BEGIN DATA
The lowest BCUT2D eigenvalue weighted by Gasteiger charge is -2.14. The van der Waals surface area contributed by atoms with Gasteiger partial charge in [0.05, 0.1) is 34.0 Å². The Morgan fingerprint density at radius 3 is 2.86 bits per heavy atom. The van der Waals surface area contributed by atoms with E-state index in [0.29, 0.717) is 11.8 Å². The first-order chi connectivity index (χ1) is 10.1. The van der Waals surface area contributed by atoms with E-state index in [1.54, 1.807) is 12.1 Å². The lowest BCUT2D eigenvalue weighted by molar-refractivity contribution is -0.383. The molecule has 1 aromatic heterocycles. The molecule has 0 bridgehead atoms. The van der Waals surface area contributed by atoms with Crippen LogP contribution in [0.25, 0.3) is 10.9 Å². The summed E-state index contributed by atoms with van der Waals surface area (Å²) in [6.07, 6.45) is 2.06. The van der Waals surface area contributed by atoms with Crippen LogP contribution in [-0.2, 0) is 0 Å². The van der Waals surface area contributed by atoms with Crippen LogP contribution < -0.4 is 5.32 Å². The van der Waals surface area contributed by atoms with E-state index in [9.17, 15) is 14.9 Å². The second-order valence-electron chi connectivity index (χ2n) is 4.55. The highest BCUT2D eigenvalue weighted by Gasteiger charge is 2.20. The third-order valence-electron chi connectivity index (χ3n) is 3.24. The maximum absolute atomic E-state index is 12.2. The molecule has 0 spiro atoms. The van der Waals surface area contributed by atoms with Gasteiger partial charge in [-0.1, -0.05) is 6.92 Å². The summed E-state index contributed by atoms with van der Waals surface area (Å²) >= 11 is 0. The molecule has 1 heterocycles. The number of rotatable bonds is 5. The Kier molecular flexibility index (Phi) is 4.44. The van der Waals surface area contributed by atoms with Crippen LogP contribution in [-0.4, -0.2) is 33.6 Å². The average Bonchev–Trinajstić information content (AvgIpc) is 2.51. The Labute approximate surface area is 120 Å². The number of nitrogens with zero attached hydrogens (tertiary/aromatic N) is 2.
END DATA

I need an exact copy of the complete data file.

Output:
The lowest BCUT2D eigenvalue weighted by Gasteiger charge is -2.14. The van der Waals surface area contributed by atoms with Gasteiger partial charge in [0.05, 0.1) is 34.0 Å². The Morgan fingerprint density at radius 3 is 2.86 bits per heavy atom. The van der Waals surface area contributed by atoms with E-state index in [0.29, 0.717) is 11.8 Å². The first-order chi connectivity index (χ1) is 10.1. The van der Waals surface area contributed by atoms with E-state index in [1.54, 1.807) is 12.1 Å². The lowest BCUT2D eigenvalue weighted by molar-refractivity contribution is -0.383. The molecule has 1 aromatic heterocycles. The molecule has 0 bridgehead atoms. The van der Waals surface area contributed by atoms with Crippen LogP contribution in [0.25, 0.3) is 10.9 Å². The summed E-state index contributed by atoms with van der Waals surface area (Å²) in [6.07, 6.45) is 2.06. The van der Waals surface area contributed by atoms with Crippen LogP contribution in [-0.2, 0) is 0 Å². The van der Waals surface area contributed by atoms with Crippen LogP contribution < -0.4 is 5.32 Å². The van der Waals surface area contributed by atoms with E-state index in [9.17, 15) is 14.9 Å². The second-order valence-electron chi connectivity index (χ2n) is 4.55. The highest BCUT2D eigenvalue weighted by Gasteiger charge is 2.20. The third-order valence-electron chi connectivity index (χ3n) is 3.24. The maximum absolute atomic E-state index is 12.2. The molecule has 0 spiro atoms. The van der Waals surface area contributed by atoms with Gasteiger partial charge in [-0.1, -0.05) is 6.92 Å². The summed E-state index contributed by atoms with van der Waals surface area (Å²) >= 11 is 0. The molecule has 1 heterocycles. The number of rotatable bonds is 5. The Kier molecular flexibility index (Phi) is 4.44. The van der Waals surface area contributed by atoms with Crippen LogP contribution in [-0.4, -0.2) is 33.6 Å². The average Bonchev–Trinajstić information content (AvgIpc) is 2.51. The Labute approximate surface area is 120 Å². The number of nitrogens with zero attached hydrogens (tertiary/aromatic N) is 2.